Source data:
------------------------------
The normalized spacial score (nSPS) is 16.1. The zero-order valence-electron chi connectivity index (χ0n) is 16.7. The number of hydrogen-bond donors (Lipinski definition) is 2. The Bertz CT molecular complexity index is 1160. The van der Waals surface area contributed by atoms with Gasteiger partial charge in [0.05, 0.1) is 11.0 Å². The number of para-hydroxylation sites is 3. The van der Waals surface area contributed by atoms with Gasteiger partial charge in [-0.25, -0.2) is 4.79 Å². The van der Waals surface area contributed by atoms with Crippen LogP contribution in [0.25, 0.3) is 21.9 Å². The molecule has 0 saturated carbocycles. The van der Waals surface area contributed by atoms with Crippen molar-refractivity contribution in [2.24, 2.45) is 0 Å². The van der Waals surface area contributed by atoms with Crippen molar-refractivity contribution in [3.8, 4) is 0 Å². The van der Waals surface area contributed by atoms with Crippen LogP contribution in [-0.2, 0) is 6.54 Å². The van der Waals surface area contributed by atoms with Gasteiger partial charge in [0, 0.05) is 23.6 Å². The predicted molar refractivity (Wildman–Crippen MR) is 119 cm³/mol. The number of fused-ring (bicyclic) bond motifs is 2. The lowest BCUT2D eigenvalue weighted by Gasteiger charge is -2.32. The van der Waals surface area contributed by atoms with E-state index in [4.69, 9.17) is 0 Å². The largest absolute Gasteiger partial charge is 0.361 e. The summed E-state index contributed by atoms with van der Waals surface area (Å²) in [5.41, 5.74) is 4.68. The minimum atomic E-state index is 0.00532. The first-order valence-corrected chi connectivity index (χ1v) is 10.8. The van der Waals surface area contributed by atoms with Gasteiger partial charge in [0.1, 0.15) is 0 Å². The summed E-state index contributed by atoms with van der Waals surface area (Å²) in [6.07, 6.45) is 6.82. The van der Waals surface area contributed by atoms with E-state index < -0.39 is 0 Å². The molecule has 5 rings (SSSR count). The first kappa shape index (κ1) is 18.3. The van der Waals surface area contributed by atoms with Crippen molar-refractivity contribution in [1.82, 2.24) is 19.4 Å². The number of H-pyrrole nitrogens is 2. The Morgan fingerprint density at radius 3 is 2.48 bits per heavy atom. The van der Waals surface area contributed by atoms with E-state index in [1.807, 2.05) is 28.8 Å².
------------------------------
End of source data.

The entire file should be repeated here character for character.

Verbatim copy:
The normalized spacial score (nSPS) is 16.1. The zero-order valence-electron chi connectivity index (χ0n) is 16.7. The number of hydrogen-bond donors (Lipinski definition) is 2. The Bertz CT molecular complexity index is 1160. The van der Waals surface area contributed by atoms with Gasteiger partial charge in [0.05, 0.1) is 11.0 Å². The number of para-hydroxylation sites is 3. The van der Waals surface area contributed by atoms with Gasteiger partial charge in [-0.25, -0.2) is 4.79 Å². The van der Waals surface area contributed by atoms with Crippen LogP contribution in [0.25, 0.3) is 21.9 Å². The molecule has 0 saturated carbocycles. The van der Waals surface area contributed by atoms with Crippen molar-refractivity contribution in [2.24, 2.45) is 0 Å². The van der Waals surface area contributed by atoms with Crippen molar-refractivity contribution in [3.8, 4) is 0 Å². The van der Waals surface area contributed by atoms with Crippen LogP contribution in [-0.2, 0) is 6.54 Å². The van der Waals surface area contributed by atoms with Gasteiger partial charge in [0, 0.05) is 23.6 Å². The predicted molar refractivity (Wildman–Crippen MR) is 119 cm³/mol. The number of fused-ring (bicyclic) bond motifs is 2. The lowest BCUT2D eigenvalue weighted by Gasteiger charge is -2.32. The van der Waals surface area contributed by atoms with E-state index in [4.69, 9.17) is 0 Å². The largest absolute Gasteiger partial charge is 0.361 e. The summed E-state index contributed by atoms with van der Waals surface area (Å²) in [5.41, 5.74) is 4.68. The minimum atomic E-state index is 0.00532. The first-order valence-corrected chi connectivity index (χ1v) is 10.8. The van der Waals surface area contributed by atoms with Gasteiger partial charge in [0.1, 0.15) is 0 Å². The summed E-state index contributed by atoms with van der Waals surface area (Å²) in [6.07, 6.45) is 6.82. The van der Waals surface area contributed by atoms with E-state index < -0.39 is 0 Å². The molecule has 5 rings (SSSR count). The first kappa shape index (κ1) is 18.3. The van der Waals surface area contributed by atoms with Crippen molar-refractivity contribution in [1.82, 2.24) is 19.4 Å². The number of H-pyrrole nitrogens is 2. The Morgan fingerprint density at radius 3 is 2.48 bits per heavy atom. The van der Waals surface area contributed by atoms with E-state index in [1.807, 2.05) is 28.8 Å².